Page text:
After  it seemed to subside, the next sensation was like little squeezing motions  that seemed to be racing up my SPINE   (hind-sight,  it was probably my aorta spasms), gaining speed as they continued racing up  and under my sternum (breast bone, where one presses rhythmically when  ministering CPR).

This  fascinating process continued on into my throat and branched out into both  jaws. ‘AHA!! NOW I stopped puzzling about what was happening — we all have  read and/or heard about pain in the jaws being one of the signals of an MI  happening, haven’t we? I said aloud to myself and the cat,   Dear  God, I think I’m having a heart attack!

I  lowered the foot rest dumping the cat from my lap, started to take a step and  fell on the floor instead. I thought to myself, If this is a heart attack, I  shouldn’t be walking into the next room where the phone is or anywhere else  … but, on the other hand, if I don’t, nobody will know that I need help, and  if I wait any longer I may not be able to get up in a moment.

I  pulled myself up with the arms of the chair, walked slowly into the next room  and dialed the Paramedics … I told her I thought I was having a heart attack  due to the pressure building under the sternum and radiating into my jaws. I  didn’t feel hysterical or afraid, just stating the facts. She said she   was  sending the Paramedics over immediately, asked if the front door was near to  me, and if so, to un-bolt the door and then lie down on the floor where they  could see me when they came in.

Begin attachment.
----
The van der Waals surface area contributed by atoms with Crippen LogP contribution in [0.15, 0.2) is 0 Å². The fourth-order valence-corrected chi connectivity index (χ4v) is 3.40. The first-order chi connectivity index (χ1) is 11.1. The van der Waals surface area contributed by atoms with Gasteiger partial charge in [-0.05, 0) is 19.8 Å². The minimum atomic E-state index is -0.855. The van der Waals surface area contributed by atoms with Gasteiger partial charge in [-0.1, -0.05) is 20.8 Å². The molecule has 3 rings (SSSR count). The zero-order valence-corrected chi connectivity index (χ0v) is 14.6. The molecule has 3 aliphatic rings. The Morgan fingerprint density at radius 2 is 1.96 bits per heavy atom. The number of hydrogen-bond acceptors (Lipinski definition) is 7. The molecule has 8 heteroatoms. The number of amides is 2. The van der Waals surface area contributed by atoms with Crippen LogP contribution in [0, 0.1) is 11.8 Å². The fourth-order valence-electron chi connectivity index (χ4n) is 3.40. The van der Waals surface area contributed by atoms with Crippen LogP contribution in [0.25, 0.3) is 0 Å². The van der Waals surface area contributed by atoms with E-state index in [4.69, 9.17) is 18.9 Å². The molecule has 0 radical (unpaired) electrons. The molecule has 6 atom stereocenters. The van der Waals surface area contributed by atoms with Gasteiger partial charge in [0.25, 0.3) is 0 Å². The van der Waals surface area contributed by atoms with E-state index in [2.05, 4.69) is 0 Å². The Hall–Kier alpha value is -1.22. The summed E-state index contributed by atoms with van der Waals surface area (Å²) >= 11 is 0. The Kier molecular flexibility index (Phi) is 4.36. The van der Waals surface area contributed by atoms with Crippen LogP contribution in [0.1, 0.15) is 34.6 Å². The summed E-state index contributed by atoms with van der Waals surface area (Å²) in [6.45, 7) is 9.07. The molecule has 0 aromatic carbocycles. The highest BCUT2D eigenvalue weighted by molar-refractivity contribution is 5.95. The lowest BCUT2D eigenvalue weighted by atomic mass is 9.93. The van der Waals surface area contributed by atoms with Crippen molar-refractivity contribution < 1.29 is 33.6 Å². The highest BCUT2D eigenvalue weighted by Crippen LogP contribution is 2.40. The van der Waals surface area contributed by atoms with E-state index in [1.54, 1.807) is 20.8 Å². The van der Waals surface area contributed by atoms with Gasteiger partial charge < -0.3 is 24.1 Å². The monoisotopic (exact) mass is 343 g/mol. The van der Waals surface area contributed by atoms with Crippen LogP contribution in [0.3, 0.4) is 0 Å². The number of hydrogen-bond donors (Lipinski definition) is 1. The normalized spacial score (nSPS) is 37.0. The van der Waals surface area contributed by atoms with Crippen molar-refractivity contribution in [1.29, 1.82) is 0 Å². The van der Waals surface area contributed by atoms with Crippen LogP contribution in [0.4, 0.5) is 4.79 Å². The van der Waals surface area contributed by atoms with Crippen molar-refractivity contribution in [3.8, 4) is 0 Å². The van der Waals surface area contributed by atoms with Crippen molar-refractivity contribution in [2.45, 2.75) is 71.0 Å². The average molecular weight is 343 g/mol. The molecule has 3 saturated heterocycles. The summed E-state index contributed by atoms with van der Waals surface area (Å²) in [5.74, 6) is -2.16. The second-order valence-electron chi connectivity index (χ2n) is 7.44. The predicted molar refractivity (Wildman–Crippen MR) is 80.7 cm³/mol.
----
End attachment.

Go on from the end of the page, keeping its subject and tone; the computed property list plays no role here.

I  unlocked the door and then laid down on the floor as instructed and lost  consciousness, as I don’t remember the medics coming in, their examination,  lifting me onto a gurney or getting me into their ambulance, or hearing the  call they made to St. Jude ER on the way, but I did briefly awaken when we  arrived and saw that the radiologist was already there in his surgical blues  and cap, helping the medics pull my stretcher out of the ambulance. He was  bending over me asking questions (probably something like ‘Have you taken any  medications?’) but I couldn’t make my mind interpret what he was saying, or  form an answer, and nodded off again, not waking up until the Cardiologist and   partner had already threaded the teeny angiogram balloon up my femoral  artery into the aorta and into my   heart  where they installed 2 side by side stints to hold open my right coronary  artery.
‘I  know it sounds like all my thinking and actions at home must have taken at  least 20-30 minutes before calling the paramedics, but actually it took  perhaps 4-5 minutes before the call, and both the fire station and St. Jude  are only minutes away from my home, and my Cardiologist was already to go to  the OR in his scrubs and get going on restarting my heart (which had stopped  somewhere between my arrival and the procedure) and installing the stints.

‘Why  have I written all of this to you with so much detail? Because I want all of  you who are so important in my life to know what I learned first hand.’